<div id="main">
  other element 1
  other element 2

The more experienced you become, the more of these tiny steps you can do in a bigger step.

I think everyone once was a beginner. :+1:

Looking forward to seeing your next steps!

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Thanks again, Mike. I’ll keep you posted!

I would definitely do some projects first. No javascript, no functionality, just html/css (or any css library that you want to use instead). Just go into the wild and try to do various things. If you are out of ideas you can always try to look for templates and try to replicate them. Struggle, get stuck, suffer, that’s how you improve. You’ll start enjoying it way more once you realize you are getting better and can create something nice.

I also suggest having a perfectionistic approach, dont run away because you cant do something, try to find a solution, chance is, you will have to do in the future eventually. So you cant really run from it forever. (Saying this as someone who did that same mistake :frowning: )

Hey Mike,

Hope all is well. So I went back and did the first project and followed your instructions. They were super helpful. To my delight I was able to complete the first project with all 10 tests passing without copying or pasting any previous code. Here it is:

Aesthetically, it’s nothing too pleasing but my goal was to just get all 10 tests to pass, which I did. Please let me know your thoughts. Do you think I should keep working on it or would you say it’s good to go?

I’m going to start working on the 2nd project anyway but would love to hear your feedback.

Again, thanks for everything.


Thanks for your response. I truly appreciate it. I’m about to start the 2nd project under Responsive Web Design. Here’s my result from the 1st project:

Feel free to give me any feedback. By the way,

Can you elaborate a bit more on this? How do I accomplish that?

Thank you!

Hi Mike.

Hope you had a nice weekend. Here’s my survey page (project #2):

One question I have, though, is if I’m copying code from google searches or the example provided and just customizing it to my needs, does that count as coding (which I did to complete both projects, thus far)? If I’m doing that, does that mean that I really know the material or am I just cheating my way through? What’s your opinion on that?

would you be able to do the project again without that much research and getting code from other sources? (only allowed devdocs.io ) and without looking at your own code of the already existing project either

if yes, then you are also learning from those snippets you take. If you can’t, then you are doing yourself a disservice.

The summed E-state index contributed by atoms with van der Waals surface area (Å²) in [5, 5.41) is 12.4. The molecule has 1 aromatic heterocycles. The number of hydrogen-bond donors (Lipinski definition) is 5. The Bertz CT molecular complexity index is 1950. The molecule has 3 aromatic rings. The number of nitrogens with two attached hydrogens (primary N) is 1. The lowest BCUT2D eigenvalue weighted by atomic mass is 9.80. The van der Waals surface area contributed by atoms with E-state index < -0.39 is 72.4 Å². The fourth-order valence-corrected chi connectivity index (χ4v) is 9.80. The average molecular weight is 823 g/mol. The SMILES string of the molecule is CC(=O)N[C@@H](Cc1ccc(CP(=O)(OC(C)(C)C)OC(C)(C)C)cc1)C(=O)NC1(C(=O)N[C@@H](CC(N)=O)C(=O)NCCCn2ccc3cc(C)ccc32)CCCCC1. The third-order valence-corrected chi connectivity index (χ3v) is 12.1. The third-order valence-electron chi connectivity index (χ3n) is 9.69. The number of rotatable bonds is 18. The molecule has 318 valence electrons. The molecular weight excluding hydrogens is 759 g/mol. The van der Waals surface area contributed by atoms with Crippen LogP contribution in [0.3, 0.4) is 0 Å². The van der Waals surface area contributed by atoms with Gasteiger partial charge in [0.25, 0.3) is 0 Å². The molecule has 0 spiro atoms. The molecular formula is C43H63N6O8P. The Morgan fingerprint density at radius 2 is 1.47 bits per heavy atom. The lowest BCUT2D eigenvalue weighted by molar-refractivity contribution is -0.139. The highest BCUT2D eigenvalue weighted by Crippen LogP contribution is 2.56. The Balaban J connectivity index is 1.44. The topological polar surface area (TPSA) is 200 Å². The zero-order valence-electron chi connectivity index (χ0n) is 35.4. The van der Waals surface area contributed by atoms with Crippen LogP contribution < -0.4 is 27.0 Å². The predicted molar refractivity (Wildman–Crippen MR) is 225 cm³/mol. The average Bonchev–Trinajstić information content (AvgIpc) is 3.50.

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Great work passing the tests :+1:

When I do my own projects, I mostly ask myself “Would I like to use this site?”.

Regarding your site, I would probably read it, maybe I would go to Wikipedia directly, because the user interface is similar (white background, black font color).
I think it’s always a good idea to fork your own old stuff and rework the forks to see the differences and your progress.

I think "does that count as coding?" is not the best question. I think nobody cares about "I am a coder", if you are not able to solve problems/create products with your skills. It’s mostly an ego thing.

I think better questions are:

  • Am I able to build this from scratch without (a lot of) help?
  • Do I feel more able to build stuff after copying this code?

I think the technical implementation is not the hardest part of engineering. It’s a lot about the psychological stuff. Being resilient to frustration. Being able to cope with the stress around it.

If recently wrote a post about concepts vs. implementation regarding CSS, but I think it’s nearly the same with all the engineering.

When you copy code, you copy the implementation details. You mostly don’t read up on the What & Why. Sometimes fixing the How is urgent and necessary. But to learn a craft, I think it’s more about learning the What & Why.

Thanks a ton for your response, Mike. Very helpful.

I think it’s always a good idea to fork your own old stuff and rework the forks to see the differences and your progress.

Can you explain this in layman’s terms? I’m still not completely clear on what the term “forking” is. Is it taking an original and then customizing to your own needs? Or further improve on a previous version? Is that “forking”?

Thank again.

In software engineering, a project fork happens when developers take a copy of source code from one software package and start independent development on it, creating a distinct and separate piece of software. (wikipedia)

basically its like creating a paralel copy… that you can change how you want, but the original remain the same

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As Eldorado82 said, this means creating a copy.

You can do this here:

You get an exact copy and revamp it, so you can directly see your progress.

Gotcha! That makes a lot of sense. Thank you!